Lions

Stafford Learning New Offense, Getting To Know Caldwell, Tate

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(Photo by Gregory Shamus/Getty Images)

(Photo by Gregory Shamus/Getty Images)

AshleyDunkak Ashley Dunkak
Ashley writes feature stories and news articles about the Lions,...
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By Ashley Dunkak
@AshleyDunkak

CBS DETROIT – Detroit Lions quarterback Matthew Stafford likes what new head coach Jim Caldwell has planned for the Lions offense in 2014. Despite the significant amount of work required to learn the new system, Stafford says he and his teammates are enjoying the process.

“It’s quite a bit different, but it’s fun learning something new,” Stafford said Thursday. “It’s a challenge for everybody in our locker room to learn it. I think guys are accepting that, having fun. [When] we do call a play and execute it well, it’s fun to think about doing that 60, 70 times a game and seeing where we could go.

“I try to learn what everybody’s doing at this point and help them out if they have questions, breaking the huddle or whatever it is,” Stafford continued. “Guys are doing a great job. They’re taking responsibility. They have to own this offense and they’re doing a good job of starting that. By no means are we anywhere close to owning the whole thing, for sure. We’re just installing little tidbits of base stuff, but guys are working and trying to put their best foot forward.”

The normal NFL offseason consists of three phases. The first phase includes only strength work, conditioning and rehabilitation. In the second phase, players can do on-field drills as long as those drills are not offense-versus-defense. In the third phase, teams can do 7-on-7, 9-on-7 or 11-on-11 drills, though no live contact is allowed. Because the Lions have a new staff, they have gotten to jump the gun, in a sense.

“With this particular phase, actually it’s like a phase three, but because of the fact that we’re a new staff, we had an opportunity for a voluntary mini-camp,” Caldwell said Thursday. “It put us a phase ahead, for the most part, for three days. Now we go back to phase two, where we have a limited amount of time on the field. You can’t do any offense vs. defense, which we could do during this voluntary mini-camp. So, basically, we’re going to be working against air and in some times, inanimate objects, barrels and things of that nature. But that’s how we have to learn and the system is set up that way. We’ll be able to, I think, still accomplish a lot.”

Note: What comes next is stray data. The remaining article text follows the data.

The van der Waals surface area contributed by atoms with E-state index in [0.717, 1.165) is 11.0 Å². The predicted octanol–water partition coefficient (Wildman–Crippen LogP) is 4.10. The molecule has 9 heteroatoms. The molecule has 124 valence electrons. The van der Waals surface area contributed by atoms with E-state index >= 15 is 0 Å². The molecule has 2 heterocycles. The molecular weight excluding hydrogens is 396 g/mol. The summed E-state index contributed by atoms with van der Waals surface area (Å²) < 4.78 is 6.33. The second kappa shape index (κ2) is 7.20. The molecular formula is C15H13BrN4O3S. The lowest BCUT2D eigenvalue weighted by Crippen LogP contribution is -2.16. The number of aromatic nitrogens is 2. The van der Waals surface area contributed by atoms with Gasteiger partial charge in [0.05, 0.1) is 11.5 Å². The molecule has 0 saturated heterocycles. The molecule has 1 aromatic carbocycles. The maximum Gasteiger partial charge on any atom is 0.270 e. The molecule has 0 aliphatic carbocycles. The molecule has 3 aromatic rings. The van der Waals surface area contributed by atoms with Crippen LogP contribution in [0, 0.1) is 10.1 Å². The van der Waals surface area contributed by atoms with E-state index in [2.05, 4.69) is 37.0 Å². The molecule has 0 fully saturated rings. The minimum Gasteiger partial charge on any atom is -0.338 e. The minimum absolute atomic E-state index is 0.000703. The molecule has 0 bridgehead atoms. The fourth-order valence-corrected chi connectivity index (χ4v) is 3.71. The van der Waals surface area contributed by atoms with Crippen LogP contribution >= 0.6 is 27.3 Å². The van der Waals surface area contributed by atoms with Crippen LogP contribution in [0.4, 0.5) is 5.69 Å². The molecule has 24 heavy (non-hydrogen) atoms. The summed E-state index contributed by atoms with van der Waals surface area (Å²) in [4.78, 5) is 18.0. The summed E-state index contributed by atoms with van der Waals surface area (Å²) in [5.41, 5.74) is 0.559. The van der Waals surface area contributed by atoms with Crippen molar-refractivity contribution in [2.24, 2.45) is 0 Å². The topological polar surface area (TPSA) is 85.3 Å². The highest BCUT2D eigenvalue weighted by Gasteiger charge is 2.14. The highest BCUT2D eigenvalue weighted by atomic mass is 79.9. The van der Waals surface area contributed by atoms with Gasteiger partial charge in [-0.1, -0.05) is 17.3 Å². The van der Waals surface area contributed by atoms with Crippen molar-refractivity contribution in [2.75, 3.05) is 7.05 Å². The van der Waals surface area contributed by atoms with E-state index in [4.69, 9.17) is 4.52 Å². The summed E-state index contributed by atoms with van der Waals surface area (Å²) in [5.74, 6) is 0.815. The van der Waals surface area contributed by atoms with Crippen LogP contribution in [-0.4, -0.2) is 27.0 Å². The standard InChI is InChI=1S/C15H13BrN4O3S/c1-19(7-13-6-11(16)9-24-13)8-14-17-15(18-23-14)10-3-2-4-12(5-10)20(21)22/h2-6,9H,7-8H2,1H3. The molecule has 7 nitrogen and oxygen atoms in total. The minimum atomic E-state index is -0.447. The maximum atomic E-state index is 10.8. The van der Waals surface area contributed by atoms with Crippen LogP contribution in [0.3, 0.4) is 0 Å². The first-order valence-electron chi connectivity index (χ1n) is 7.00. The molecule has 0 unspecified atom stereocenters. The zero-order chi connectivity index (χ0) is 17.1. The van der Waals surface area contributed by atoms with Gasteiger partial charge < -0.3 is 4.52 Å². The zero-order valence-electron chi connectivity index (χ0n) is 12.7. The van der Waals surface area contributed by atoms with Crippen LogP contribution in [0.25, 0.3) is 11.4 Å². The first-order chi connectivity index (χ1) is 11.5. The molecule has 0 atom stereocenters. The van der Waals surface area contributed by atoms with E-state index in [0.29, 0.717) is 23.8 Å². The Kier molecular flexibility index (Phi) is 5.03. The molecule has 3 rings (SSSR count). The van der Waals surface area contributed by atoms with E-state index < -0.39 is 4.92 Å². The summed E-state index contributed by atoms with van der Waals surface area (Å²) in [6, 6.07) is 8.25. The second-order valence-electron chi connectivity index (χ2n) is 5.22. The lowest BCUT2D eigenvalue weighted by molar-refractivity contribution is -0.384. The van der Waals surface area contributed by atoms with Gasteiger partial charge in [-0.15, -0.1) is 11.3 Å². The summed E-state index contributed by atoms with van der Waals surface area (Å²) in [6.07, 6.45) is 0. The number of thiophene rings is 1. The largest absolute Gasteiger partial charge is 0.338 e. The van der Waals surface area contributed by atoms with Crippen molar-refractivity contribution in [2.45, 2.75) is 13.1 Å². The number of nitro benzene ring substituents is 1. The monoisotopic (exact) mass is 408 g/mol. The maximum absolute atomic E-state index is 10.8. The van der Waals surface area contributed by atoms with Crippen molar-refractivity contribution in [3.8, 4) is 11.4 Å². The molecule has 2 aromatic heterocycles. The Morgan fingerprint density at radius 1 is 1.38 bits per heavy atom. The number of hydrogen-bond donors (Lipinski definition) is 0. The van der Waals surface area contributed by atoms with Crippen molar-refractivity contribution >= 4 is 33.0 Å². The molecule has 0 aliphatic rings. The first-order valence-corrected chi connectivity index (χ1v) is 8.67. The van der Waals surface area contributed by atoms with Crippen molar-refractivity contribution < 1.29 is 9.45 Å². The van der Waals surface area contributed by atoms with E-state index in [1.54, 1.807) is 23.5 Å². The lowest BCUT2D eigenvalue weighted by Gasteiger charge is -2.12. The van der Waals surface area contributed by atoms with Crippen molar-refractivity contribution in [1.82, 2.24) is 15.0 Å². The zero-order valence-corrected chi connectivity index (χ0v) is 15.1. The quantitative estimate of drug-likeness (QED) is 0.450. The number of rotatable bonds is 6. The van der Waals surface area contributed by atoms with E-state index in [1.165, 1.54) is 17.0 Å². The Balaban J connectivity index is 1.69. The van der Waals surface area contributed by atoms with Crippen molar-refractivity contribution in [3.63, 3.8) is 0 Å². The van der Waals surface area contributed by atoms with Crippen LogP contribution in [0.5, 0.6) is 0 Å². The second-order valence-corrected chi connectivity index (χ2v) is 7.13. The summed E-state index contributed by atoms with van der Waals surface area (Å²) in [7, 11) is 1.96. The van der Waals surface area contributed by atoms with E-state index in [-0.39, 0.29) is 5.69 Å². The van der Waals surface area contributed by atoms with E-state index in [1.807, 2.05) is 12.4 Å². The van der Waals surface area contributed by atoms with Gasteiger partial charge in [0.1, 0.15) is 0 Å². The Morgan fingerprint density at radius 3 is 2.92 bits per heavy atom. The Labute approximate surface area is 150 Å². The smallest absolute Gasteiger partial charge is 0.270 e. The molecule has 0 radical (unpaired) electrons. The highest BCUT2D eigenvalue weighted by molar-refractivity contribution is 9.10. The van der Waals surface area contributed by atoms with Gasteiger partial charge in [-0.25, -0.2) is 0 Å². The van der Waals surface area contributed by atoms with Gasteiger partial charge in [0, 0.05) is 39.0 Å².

Caldwell has been impressed by Stafford’s talent all along but was particularly pleased with how the quarterback has approached learning the new system and how he has worked to help his teammates do the same.

“Having the chance to see him work was great,” Caldwell said. “He has just an incredible way about him, too. You can see his teammates kind of gravitate toward him. He’s a very good leader and he works at it. I mean, anything that you tell him, you talk to him about, he’s listening intently and he’s working at it.”

In particular, Stafford has been working on developing chemistry with new Lions wide receiver Golden Tate, who signed with Detroit this offseason after winning a Super Bowl with the Seattle Seahawks. Tate said communication has been a focus for him and Stafford.

“We need to get on the same page vocally,” Tate said Wednesday. “Any time we miss a ball, I’m going straight to him. ‘Did I look back, turn my head late? Did that feel right? What can I do better?’ And I think that’s where it starts, just talking it out because I can’t read his mind, he can’t read my mind, so we’re just talking it out. We try to fix it the next time, and if we don’t have another play like that, we’ll do it on the side. We’ll run the play on the side and try to get our timing down.

“It’s still early – that’s the good thing about it,” Tate added, “and I think our chemistry right now is not bad at all, so I think it’ll only get better.”

Stafford is known for having a cannon for an arm, and Tate can confirm that assessment.

“His balls definitely get there quicker,” Tate said. “His placement’s great. He’s placed some balls on air and 7-on-7 that I’m like, ‘Wow, that’s a great ball.’ For instance, I run a basic route which is a 10-to-12 yard in and he’s put in right there on the dot where I can split the safeties and potentially score, so I’m excited about that. He’s made some good decisions thus far, and like I said, I’m excited for this offense. I think we have potential to be a top five most-explosive team in the league.”

 

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